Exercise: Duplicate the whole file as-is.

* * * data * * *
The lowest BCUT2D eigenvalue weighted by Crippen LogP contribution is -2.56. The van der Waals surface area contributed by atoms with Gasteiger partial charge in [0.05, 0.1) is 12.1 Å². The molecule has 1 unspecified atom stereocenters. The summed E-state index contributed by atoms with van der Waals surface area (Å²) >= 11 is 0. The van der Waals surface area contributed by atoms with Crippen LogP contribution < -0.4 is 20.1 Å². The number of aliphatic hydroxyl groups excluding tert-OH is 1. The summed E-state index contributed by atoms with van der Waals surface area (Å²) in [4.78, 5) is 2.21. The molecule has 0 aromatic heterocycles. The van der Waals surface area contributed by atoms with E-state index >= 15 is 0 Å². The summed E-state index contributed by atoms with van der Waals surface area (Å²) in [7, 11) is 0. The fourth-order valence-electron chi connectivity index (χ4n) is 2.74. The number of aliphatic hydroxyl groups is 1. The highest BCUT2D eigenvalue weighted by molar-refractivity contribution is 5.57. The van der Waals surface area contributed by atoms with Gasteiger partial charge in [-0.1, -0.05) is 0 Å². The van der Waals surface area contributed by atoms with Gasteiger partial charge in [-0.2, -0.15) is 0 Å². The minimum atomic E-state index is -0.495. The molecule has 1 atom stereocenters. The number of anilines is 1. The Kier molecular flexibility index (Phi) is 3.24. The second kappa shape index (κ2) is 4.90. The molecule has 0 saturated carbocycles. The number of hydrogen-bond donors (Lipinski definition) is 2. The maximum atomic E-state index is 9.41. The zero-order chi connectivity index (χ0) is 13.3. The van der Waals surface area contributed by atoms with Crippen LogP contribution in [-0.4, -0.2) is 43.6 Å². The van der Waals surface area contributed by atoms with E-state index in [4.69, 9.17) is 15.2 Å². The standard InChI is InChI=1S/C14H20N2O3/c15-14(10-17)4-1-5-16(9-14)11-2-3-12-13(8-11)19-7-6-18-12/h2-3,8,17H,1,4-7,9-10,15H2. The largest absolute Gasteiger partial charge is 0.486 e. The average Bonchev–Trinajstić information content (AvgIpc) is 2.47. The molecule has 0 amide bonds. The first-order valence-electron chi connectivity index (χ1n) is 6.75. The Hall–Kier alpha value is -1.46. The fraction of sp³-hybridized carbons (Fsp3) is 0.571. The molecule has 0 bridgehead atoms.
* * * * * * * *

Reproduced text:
The lowest BCUT2D eigenvalue weighted by Crippen LogP contribution is -2.56. The van der Waals surface area contributed by atoms with Gasteiger partial charge in [0.05, 0.1) is 12.1 Å². The molecule has 1 unspecified atom stereocenters. The summed E-state index contributed by atoms with van der Waals surface area (Å²) >= 11 is 0. The van der Waals surface area contributed by atoms with Crippen LogP contribution < -0.4 is 20.1 Å². The number of aliphatic hydroxyl groups excluding tert-OH is 1. The summed E-state index contributed by atoms with van der Waals surface area (Å²) in [4.78, 5) is 2.21. The molecule has 0 aromatic heterocycles. The van der Waals surface area contributed by atoms with E-state index >= 15 is 0 Å². The summed E-state index contributed by atoms with van der Waals surface area (Å²) in [7, 11) is 0. The fourth-order valence-electron chi connectivity index (χ4n) is 2.74. The number of aliphatic hydroxyl groups is 1. The highest BCUT2D eigenvalue weighted by molar-refractivity contribution is 5.57. The van der Waals surface area contributed by atoms with Gasteiger partial charge in [-0.1, -0.05) is 0 Å². The van der Waals surface area contributed by atoms with Gasteiger partial charge in [-0.2, -0.15) is 0 Å². The minimum atomic E-state index is -0.495. The molecule has 1 atom stereocenters. The number of anilines is 1. The Kier molecular flexibility index (Phi) is 3.24. The second kappa shape index (κ2) is 4.90. The molecule has 0 saturated carbocycles. The number of hydrogen-bond donors (Lipinski definition) is 2. The maximum atomic E-state index is 9.41. The zero-order chi connectivity index (χ0) is 13.3. The van der Waals surface area contributed by atoms with Crippen LogP contribution in [-0.4, -0.2) is 43.6 Å². The van der Waals surface area contributed by atoms with E-state index in [4.69, 9.17) is 15.2 Å². The standard InChI is InChI=1S/C14H20N2O3/c15-14(10-17)4-1-5-16(9-14)11-2-3-12-13(8-11)19-7-6-18-12/h2-3,8,17H,1,4-7,9-10,15H2. The largest absolute Gasteiger partial charge is 0.486 e. The average Bonchev–Trinajstić information content (AvgIpc) is 2.47. The molecule has 0 amide bonds. The first-order valence-electron chi connectivity index (χ1n) is 6.75. The Hall–Kier alpha value is -1.46. The fraction of sp³-hybridized carbons (Fsp3) is 0.571. The molecule has 0 bridgehead atoms.